H.5721, An Act Relating to Labor and Labor Relations – Minimum Wages, requires employers employing fifty (50) or more employees to pay "hazard pay" to employees involved in providing essential services during a declared public health emergency. The hazard pay would be at a rate of one and one-third (1⅓) times the regular rate of pay. Additionally, employers would be prohibited from taking adverse employment action against an employee who refuses to work during a public health emergency. “Essential services” include the following businesses: (1) Agricultural equipment and supply; (2) Auto repair and supply; (3) Banks and credit unions; (4) Child care; (5) Construction; (6) Electronics and telecommunications; (7) Firearms; (8) Food and beverage stores, supermarkets and distributors, liquor stores, specialty food stores, bodegas and convenience stores, farmers' markets, food banks and pantries; (9) Funeral homes; (10) Gas stations; (11) Harm reduction organizations, recovery and treatment organizations, and organizations conducting in-person outreach with vulnerable populations such as those who use drugs, unhoused individuals and people recently released from incarceration; (12) Health care; (13) Industrial, construction equipment and supply, hardware stores, general power equipment; (14) Laundromats; (15) Pet supply; (16) Pharmacies, medical supply stores and compassion centers; (17) Printing shops, mail and delivery stores and operations and office supply businesses; (18) Professional uniform suppliers and stores; (19) Restaurants; (20) Seafood equipment and supply; (21) Security and public safety; and (22) Any commercial business, operation or entity designated as providing essential services by the director of the department of labor.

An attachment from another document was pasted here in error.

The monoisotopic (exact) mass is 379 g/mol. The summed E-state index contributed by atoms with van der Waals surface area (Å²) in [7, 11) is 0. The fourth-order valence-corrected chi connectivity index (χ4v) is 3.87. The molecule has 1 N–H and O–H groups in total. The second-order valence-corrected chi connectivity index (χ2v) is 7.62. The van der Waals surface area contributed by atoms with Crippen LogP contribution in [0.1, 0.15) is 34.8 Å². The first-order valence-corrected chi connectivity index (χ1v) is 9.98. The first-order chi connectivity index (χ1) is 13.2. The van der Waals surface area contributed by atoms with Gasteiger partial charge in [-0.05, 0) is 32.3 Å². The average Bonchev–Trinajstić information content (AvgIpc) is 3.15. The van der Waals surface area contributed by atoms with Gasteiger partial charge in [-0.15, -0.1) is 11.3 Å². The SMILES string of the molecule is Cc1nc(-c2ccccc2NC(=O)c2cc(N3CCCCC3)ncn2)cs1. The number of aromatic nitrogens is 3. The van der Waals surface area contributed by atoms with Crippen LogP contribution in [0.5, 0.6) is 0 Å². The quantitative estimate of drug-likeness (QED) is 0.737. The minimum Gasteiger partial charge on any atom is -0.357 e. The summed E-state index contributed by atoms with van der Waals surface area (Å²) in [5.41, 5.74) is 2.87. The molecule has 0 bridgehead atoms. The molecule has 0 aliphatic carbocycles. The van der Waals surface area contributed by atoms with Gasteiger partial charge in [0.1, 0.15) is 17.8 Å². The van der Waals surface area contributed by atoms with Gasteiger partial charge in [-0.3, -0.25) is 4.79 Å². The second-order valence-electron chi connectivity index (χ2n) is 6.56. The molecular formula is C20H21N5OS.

H.5720, An Act Relating to Labor and Labor Relations – Rhode Island Parental and Family Medical Leave Act, doubles the time an employee can take off for parental or family leave, from 13 weeks to 26 weeks over a two-year period. The granted leave time may still be unpaid; and if an employer currently pays for 13 weeks of leave, that employer is not required to provide payment for the addition 13 weeks. The employer is required to hold the job for the employee or to reinstate that employee to a similar position upon returning to the company. If passed, H.5720 would take effect upon passage.
H.5717, An Act Relating to Public Property and Works – Minority Business Enterprise, removes “women” from the MBE program; and requires state procurement and construction projects to hire MBE qualified businesses for 25% of the value of an entire project. Last week the House Labor Committee heard testimony on a bill that would remove Portuguese as a minority under the MBE program. If both bills were to pass (the bill removing Portuguese seemed to have a favorable hearing) 25% of contracts would go to the remaining groups: Black, Hispanic, Asian American, American Indian or Alaskan Native, and any other groups defined as a minority under the Federal Small Business Act.
Submit written testimony to: HouseLabor@rilegislature.gov Indicate your name, bill number, and viewpoint (for/against/neither) at top of message. Due to high volume, clerks are not screening this inbox for verbal testimony requests. This inbox is for written testimony only. DEADLINE: In order for materials to be shared with members and posted to the General Assembly website in a timely manner, written testimony must be submitted no later than 3:00 pm on Monday, March 1st. All testimony received after deadline will be sent to committee members and posted to the website -- as soon as possible. For faster processing, it is recommended that testimony is submitted as a PDF file
Senate Labor to Take Up Workplace Bullying Bill